Even in the current economic climate, there is some funding is available to young people leading projects in their local area. The primary criteria of these projects is usually that they be teen-generated and teen-led. Many of them (like 02 Think Big) also expect there to be adult supporters involved. That’s your role! You can also help teens structure and articulate ideas, and assist them by helping them break intimidating aspects of projects or applications into manageable tasks. You’ll act as their supporter: librarian and cheerleader rolled into one.

Premise: The teens you work with have a great idea! They want to host a manga day, or to start a volunteer programme to help younger readers, or to improve the teen space, or something probably much clever than anything I’ve come up with. Now what?

Break the process into five steps:

Get Permission
Brainstorm
Choose Funding Source
Be Realistic and Optimistic
Fill Out the Application

Get Permission

If you need permission for some portion of the project, ensure that you have it. If teens obtain funding to revamp the teen area but your supervisors aren’t keen, that money may never go to fund a great project. “We’ll fund it ourselves!” usually makes a winning argument.

Brainstorm and Choose a Funding Source to Apply To

Take a look at the various funding pots. Is the proposed project a £300, £3000, or £30,000 project? The easiest way to establish this is to guide them through the particulars. This is an area where you’ll definitely be of help, as you most likely have more experience articulating the finer points of a project and drafting budgets. Help them turn general assertions (“we want it to be awesome”) into specifics (“we want a new set of awesome books that cost £200”) through brainstorming.

Be Realistic and Optimistic

Next, take a look at the applications. Maybe the £30,000 project is amazing, but given the needs of the application (that a certain amount of hours be dedicated, for example, or that other funding be secured), the £300 grant is the best to start with. (Again, you can help by demonstrating how the project can be broken into meaningful chunks.)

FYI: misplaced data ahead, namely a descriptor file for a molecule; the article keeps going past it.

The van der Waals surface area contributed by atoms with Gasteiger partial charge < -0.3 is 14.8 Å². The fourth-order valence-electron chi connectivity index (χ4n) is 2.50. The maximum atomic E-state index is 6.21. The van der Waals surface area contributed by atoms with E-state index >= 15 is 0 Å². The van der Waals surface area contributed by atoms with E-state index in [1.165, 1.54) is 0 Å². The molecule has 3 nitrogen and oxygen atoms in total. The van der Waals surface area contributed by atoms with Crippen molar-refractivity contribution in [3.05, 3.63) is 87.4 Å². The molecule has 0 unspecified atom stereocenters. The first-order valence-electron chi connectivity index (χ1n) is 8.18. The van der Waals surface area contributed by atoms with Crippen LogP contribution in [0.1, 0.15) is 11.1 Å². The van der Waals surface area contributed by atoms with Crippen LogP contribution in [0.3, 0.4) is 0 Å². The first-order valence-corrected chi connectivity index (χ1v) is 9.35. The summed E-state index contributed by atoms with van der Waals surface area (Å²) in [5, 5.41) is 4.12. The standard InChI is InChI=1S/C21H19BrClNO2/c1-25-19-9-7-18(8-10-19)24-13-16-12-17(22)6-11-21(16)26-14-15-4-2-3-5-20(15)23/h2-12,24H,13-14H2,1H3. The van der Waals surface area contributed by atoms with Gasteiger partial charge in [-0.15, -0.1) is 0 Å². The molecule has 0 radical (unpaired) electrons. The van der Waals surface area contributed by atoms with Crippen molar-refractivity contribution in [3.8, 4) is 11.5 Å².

Complete that Pesky Application Form

Young people need to be able to articulate the following (not necessarily in order of importance!): 1) why the project is important to them; 2) how it will benefit them and others (in the community); 3) how they will deliver the project; 4) what they’ll deliver, when they’ll deliver it by, and how much it costs. The last issue (what/when/cost) doesn’t have to be exact, but it does need to demonstrate some concrete pre-planning. Other considerations – depending on size and scope of the project – might include how they will consult their peers/those benefiting from the project, and how they will evaluate the project.

Your role here is to guide, not to dictate. Allow them to write the proposal. You can help by offering structural hints when they get stuck, editing, and finding helpful reference materials (this last one is especially handy when compiling a rough budget or helping them locate local demographic information). You liaise with staff and supervisors; young people commit their time to the project.

Young people will benefit from the project itself, which will not only empower them but will also boost their CV. I also recommend that you offer volunteer hours (there will be a post about this soon) and recommendation letters to young people who become regularly involved in these types of projects.

The benefit to the library is tremendous: young people will know – or find out – how to reach and benefit other young people in the area. Their projects will help the library build rapport with local teens and the broader community. It also helps support projects that the library wants to develop but couldn’t otherwise fund.